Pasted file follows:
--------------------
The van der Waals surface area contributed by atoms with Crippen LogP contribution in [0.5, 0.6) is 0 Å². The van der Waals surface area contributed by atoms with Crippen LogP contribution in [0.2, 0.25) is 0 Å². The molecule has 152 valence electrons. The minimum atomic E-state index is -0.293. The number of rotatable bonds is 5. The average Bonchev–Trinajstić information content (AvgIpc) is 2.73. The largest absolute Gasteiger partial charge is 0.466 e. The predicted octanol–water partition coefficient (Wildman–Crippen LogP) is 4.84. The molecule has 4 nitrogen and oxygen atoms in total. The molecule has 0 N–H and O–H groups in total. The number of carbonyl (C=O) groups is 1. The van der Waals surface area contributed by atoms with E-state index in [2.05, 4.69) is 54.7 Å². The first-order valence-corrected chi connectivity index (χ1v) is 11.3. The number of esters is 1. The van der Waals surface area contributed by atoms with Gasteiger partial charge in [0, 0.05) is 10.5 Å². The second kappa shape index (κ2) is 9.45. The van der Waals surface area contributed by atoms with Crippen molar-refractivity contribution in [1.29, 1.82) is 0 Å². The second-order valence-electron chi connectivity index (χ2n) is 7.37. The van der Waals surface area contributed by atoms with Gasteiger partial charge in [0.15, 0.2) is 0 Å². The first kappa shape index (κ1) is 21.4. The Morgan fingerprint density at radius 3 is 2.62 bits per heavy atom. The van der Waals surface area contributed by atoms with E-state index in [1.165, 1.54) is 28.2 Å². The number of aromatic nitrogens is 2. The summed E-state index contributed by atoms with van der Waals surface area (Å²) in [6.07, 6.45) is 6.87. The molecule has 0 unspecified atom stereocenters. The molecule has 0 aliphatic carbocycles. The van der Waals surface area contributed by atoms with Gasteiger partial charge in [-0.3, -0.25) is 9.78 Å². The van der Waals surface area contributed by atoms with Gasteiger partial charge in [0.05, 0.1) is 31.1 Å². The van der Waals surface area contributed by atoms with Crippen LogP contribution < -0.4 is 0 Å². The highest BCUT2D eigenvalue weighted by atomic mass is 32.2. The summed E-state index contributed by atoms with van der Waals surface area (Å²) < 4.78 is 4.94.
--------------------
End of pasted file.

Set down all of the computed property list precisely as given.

The van der Waals surface area contributed by atoms with Crippen LogP contribution in [0.5, 0.6) is 0 Å². The van der Waals surface area contributed by atoms with Crippen LogP contribution in [0.2, 0.25) is 0 Å². The molecule has 152 valence electrons. The minimum atomic E-state index is -0.293. The number of rotatable bonds is 5. The average Bonchev–Trinajstić information content (AvgIpc) is 2.73. The largest absolute Gasteiger partial charge is 0.466 e. The predicted octanol–water partition coefficient (Wildman–Crippen LogP) is 4.84. The molecule has 4 nitrogen and oxygen atoms in total. The molecule has 0 N–H and O–H groups in total. The number of carbonyl (C=O) groups is 1. The van der Waals surface area contributed by atoms with E-state index in [2.05, 4.69) is 54.7 Å². The first-order valence-corrected chi connectivity index (χ1v) is 11.3. The number of esters is 1. The van der Waals surface area contributed by atoms with Gasteiger partial charge in [0, 0.05) is 10.5 Å². The second kappa shape index (κ2) is 9.45. The van der Waals surface area contributed by atoms with Crippen molar-refractivity contribution in [1.29, 1.82) is 0 Å². The second-order valence-electron chi connectivity index (χ2n) is 7.37. The van der Waals surface area contributed by atoms with Gasteiger partial charge in [0.15, 0.2) is 0 Å². The first kappa shape index (κ1) is 21.4. The Morgan fingerprint density at radius 3 is 2.62 bits per heavy atom. The van der Waals surface area contributed by atoms with E-state index in [1.165, 1.54) is 28.2 Å². The number of aromatic nitrogens is 2. The summed E-state index contributed by atoms with van der Waals surface area (Å²) in [6.07, 6.45) is 6.87. The molecule has 0 unspecified atom stereocenters. The molecule has 0 aliphatic carbocycles. The van der Waals surface area contributed by atoms with Gasteiger partial charge in [-0.3, -0.25) is 9.78 Å². The van der Waals surface area contributed by atoms with Gasteiger partial charge in [0.05, 0.1) is 31.1 Å². The van der Waals surface area contributed by atoms with Crippen LogP contribution < -0.4 is 0 Å². The highest BCUT2D eigenvalue weighted by atomic mass is 32.2. The summed E-state index contributed by atoms with van der Waals surface area (Å²) < 4.78 is 4.94.